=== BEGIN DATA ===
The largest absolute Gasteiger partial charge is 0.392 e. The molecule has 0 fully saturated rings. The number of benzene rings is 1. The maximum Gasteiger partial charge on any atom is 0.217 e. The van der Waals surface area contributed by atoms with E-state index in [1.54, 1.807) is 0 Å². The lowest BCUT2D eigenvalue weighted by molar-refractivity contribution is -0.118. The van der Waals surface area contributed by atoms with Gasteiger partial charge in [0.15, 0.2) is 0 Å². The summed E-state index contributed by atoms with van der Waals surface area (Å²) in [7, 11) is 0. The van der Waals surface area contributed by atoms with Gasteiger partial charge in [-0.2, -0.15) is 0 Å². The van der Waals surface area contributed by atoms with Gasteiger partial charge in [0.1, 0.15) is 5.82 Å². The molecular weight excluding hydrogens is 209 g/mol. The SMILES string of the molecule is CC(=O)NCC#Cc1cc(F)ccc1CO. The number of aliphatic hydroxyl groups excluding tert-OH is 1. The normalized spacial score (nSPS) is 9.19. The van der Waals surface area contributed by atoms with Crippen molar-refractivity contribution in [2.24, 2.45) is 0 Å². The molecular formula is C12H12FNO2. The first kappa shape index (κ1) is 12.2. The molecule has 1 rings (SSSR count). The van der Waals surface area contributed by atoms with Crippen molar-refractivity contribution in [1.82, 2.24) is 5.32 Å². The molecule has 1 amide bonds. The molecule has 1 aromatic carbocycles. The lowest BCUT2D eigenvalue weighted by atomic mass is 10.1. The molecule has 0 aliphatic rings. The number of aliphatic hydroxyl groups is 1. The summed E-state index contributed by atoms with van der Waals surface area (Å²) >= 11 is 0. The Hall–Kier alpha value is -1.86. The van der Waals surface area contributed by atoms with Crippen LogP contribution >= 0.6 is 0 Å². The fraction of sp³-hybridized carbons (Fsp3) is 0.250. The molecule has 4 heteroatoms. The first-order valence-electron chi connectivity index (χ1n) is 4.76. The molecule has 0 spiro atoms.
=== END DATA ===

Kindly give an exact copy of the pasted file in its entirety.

The largest absolute Gasteiger partial charge is 0.392 e. The molecule has 0 fully saturated rings. The number of benzene rings is 1. The maximum Gasteiger partial charge on any atom is 0.217 e. The van der Waals surface area contributed by atoms with E-state index in [1.54, 1.807) is 0 Å². The lowest BCUT2D eigenvalue weighted by molar-refractivity contribution is -0.118. The van der Waals surface area contributed by atoms with Gasteiger partial charge in [0.15, 0.2) is 0 Å². The summed E-state index contributed by atoms with van der Waals surface area (Å²) in [7, 11) is 0. The van der Waals surface area contributed by atoms with Gasteiger partial charge in [-0.2, -0.15) is 0 Å². The van der Waals surface area contributed by atoms with Gasteiger partial charge in [0.1, 0.15) is 5.82 Å². The molecular weight excluding hydrogens is 209 g/mol. The SMILES string of the molecule is CC(=O)NCC#Cc1cc(F)ccc1CO. The number of aliphatic hydroxyl groups excluding tert-OH is 1. The normalized spacial score (nSPS) is 9.19. The van der Waals surface area contributed by atoms with Crippen molar-refractivity contribution in [2.24, 2.45) is 0 Å². The molecular formula is C12H12FNO2. The first kappa shape index (κ1) is 12.2. The molecule has 1 rings (SSSR count). The van der Waals surface area contributed by atoms with Crippen molar-refractivity contribution in [1.82, 2.24) is 5.32 Å². The molecule has 1 amide bonds. The molecule has 1 aromatic carbocycles. The lowest BCUT2D eigenvalue weighted by atomic mass is 10.1. The molecule has 0 aliphatic rings. The number of aliphatic hydroxyl groups is 1. The summed E-state index contributed by atoms with van der Waals surface area (Å²) >= 11 is 0. The Hall–Kier alpha value is -1.86. The van der Waals surface area contributed by atoms with Crippen LogP contribution >= 0.6 is 0 Å². The fraction of sp³-hybridized carbons (Fsp3) is 0.250. The molecule has 4 heteroatoms. The first-order valence-electron chi connectivity index (χ1n) is 4.76. The molecule has 0 spiro atoms.